Louisiana Senators talk during a recess of floor debate on a redistricting map (pictured in background) amid the 2022 special redistricting session on Feb. 18, 2022. (Wes Muller/Louisiana Illuminator)
Gov. John Bel Edwards has so far declined to rescind his call for the Louisiana Legislature to convene a special session next week to redraw the state’s congressional districts that a federal judge ruled Monday were racially gerrymandered. Legislative leaders want the governor to call off the session after winning a temporary stay of the judge’s June 20 deadline for a new map.
Three judges from the Fifth Circuit Court of Appeals in New Orleans issued the temporary stay Thursday night on Judge Shelly Dick’s decision earlier in the week in Robinson v. Ardoin. Dick had given lawmakers until June 20 to redraw Louisiana’s six U.S. House districts after she determined the Republican-dominated state legislature unlawfully configured the map to tilt elections in favor of white conservative candidates – a violation of the federal Voting Rights Act.
The 2020 Census indicated Louisiana’s population is nearly one-third Black, yet lawmakers adopted a map earlier this year in which five of the state’s six congressional districts are in majority white strongholds.
After Dick, an appointee of President Barack Obama, struck down the map Monday, Gov. John Bel Edwards called the Legislature into a five-day special session beginning June 15 to redraw the districts.
Lawmakers and Louisiana Secretary of State Kyle Ardoin immediately appealed the decision and filed for a stay, asking the Fifth Circuit to lift the deadline. Senate President Page Cortez, R-Lafayette, and House Speaker Clay Schexnayder, R-Gonzales, also called on Edwards, a Democrat, to rescind his order to convene the special session.
The appeals court gave both sides until 4 p.m. Friday to present arguments on whether to lift the deadline while the judges take time to consider the merits of the appeal.
“In five days, trying to pass a constitutional map by the judge’s deadline is aggressive,” said Rep. John Stefanski, R-Crowley, who led redistricting efforts for the Louisiana House .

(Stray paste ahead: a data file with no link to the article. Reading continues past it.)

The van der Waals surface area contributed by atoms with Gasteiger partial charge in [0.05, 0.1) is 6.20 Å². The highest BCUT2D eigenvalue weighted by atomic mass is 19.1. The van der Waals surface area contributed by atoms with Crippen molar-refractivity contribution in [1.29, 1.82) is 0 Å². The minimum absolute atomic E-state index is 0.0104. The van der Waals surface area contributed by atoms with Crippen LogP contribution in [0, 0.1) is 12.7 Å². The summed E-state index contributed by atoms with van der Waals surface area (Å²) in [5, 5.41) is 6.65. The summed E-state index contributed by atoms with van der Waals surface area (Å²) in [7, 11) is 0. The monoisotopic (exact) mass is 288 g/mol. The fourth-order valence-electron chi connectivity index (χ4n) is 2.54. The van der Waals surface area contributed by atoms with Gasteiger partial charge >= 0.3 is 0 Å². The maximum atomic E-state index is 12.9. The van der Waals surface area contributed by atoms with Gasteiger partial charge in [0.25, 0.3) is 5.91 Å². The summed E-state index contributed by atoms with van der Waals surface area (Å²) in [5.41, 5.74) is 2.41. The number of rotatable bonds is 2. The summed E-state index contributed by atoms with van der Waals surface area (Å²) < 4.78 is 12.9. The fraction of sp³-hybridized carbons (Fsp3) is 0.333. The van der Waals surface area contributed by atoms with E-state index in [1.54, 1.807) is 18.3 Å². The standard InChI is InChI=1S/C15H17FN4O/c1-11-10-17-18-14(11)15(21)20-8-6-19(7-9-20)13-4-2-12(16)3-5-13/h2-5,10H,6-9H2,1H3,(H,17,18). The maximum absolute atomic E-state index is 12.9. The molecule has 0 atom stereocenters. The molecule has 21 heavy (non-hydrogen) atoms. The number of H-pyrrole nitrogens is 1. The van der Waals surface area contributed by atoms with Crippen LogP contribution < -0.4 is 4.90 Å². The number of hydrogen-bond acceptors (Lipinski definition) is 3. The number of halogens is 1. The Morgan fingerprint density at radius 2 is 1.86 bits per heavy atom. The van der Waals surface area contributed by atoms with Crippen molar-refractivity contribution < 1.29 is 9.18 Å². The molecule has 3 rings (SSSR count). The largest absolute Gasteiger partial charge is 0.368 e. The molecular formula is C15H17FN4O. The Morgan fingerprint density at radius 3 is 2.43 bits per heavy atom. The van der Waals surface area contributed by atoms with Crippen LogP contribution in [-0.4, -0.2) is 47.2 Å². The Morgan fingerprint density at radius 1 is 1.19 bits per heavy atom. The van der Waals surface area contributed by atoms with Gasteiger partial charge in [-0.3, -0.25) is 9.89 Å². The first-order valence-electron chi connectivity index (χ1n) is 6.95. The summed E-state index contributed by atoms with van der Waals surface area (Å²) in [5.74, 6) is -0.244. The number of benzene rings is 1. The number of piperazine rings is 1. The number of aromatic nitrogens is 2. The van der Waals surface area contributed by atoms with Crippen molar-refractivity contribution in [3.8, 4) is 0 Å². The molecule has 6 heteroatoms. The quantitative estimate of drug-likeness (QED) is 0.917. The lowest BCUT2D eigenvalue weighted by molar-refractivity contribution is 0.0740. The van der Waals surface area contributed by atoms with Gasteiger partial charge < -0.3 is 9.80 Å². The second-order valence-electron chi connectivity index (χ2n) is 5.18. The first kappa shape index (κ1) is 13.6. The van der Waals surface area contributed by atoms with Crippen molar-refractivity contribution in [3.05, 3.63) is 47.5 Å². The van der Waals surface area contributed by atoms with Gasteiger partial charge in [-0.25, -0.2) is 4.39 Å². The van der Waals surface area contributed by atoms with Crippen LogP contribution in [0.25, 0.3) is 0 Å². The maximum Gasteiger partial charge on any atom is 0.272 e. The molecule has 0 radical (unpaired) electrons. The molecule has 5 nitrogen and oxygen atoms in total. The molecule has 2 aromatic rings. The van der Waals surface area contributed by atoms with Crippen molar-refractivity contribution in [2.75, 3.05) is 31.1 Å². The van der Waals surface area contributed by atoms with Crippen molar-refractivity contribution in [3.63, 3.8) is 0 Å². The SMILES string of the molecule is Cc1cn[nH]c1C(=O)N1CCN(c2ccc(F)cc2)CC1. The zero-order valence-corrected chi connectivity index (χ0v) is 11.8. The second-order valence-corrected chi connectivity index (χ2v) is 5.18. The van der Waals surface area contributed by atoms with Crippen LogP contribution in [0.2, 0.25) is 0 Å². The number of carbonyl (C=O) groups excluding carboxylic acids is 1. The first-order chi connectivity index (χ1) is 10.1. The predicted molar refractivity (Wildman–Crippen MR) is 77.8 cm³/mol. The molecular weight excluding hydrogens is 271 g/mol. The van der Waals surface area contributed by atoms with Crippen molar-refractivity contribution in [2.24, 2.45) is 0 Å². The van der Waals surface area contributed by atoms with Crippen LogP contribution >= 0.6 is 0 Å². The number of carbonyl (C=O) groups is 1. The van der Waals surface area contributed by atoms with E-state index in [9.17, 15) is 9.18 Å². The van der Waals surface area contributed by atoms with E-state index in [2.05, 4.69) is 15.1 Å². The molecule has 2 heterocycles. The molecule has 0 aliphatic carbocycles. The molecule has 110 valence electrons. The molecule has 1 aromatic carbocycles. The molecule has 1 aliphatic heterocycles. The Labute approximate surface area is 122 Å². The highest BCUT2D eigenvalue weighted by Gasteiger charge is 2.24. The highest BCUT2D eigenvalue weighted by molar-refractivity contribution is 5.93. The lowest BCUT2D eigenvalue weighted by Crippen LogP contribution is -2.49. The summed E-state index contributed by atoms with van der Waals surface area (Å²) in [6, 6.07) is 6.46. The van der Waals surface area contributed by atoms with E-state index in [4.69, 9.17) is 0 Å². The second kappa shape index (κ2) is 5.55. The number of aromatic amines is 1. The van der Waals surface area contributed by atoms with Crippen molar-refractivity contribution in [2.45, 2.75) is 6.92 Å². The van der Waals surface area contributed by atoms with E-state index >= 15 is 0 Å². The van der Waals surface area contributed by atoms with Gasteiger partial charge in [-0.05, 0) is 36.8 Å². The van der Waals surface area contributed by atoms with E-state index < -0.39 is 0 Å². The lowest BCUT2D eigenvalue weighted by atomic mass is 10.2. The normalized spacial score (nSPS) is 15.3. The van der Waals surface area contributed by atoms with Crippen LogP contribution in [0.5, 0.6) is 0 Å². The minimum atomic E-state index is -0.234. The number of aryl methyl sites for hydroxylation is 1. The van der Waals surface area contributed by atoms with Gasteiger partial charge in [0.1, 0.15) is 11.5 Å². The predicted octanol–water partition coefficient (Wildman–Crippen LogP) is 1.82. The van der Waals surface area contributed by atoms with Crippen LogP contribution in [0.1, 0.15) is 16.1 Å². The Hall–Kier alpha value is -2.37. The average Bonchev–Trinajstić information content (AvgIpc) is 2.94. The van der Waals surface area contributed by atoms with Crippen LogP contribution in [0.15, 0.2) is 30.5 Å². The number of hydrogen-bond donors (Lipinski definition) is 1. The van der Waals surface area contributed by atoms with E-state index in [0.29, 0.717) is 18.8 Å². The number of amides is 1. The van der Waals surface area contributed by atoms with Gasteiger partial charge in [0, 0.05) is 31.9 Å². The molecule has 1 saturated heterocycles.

Jared Evans, the NAACP Legal Defense Fund attorney who filed the lawsuit on behalf of several Louisiana voters, said Judge Dick’s “very strong” decision noted that much of the redistricting work has already been done since the plaintiffs presented several different versions of maps that abide by federal law.
“The crux of their entire argument is that there’s not enough time for a new map to be in place for the secretary of state to hold elections in November,” Evans said, adding that the same defendants made the exact opposite argument in a separate redistricting lawsuit pending in state court. The qualifying deadline for candidates can be moved back because Louisiana’s election calendar is one of the latest in the nation, Evans said.
Stefanski acknowledged the contradiction but said it’s not just about the qualifying deadline.
“There is a timeline in place where you have to know the precincts you’re running in,” he said.
In her ruling, Dick confronted the timeline issue head on, pointing to a recent ruling in a Wisconsin case in which its state supreme court found sufficient time to adopt maps when primary elections were 139 days away. Louisiana’s open congressional primary is Nov. 8, more than 150 days after Dick’s ruling.
As of Friday, the governor’s call for a June 15 special session remained in place. In a press release, Edwards said it was too early to rescind the order, noting there will likely be additional action from the Fifth Circuit before the session is set to begin.
The Louisiana Constitution is silent on whether the governor can rescind a call for a special session.
“If you interpret the constitution very strictly, you’d say you cannot rescind it,” Stefanski said. “If you interpret it liberally, you would say you can.”
In his statement Friday, the governor’s office said Edwards would rescind his call if the 5th Circuit’s stay is still in place by 4 p.m. Tuesday, the day before the session begins.
Like other unique situations that have emerged over the past two years, including the legal ambiguity over emergency health orders and veto overrides, lawmakers may once again have to maneuver without a statutory or constitutional play book.
“It seems it’s been like this throughout my entire term,” Stefanski said. “If you’re a constitutional nerd or you love government, these are interesting times, to say the least.”
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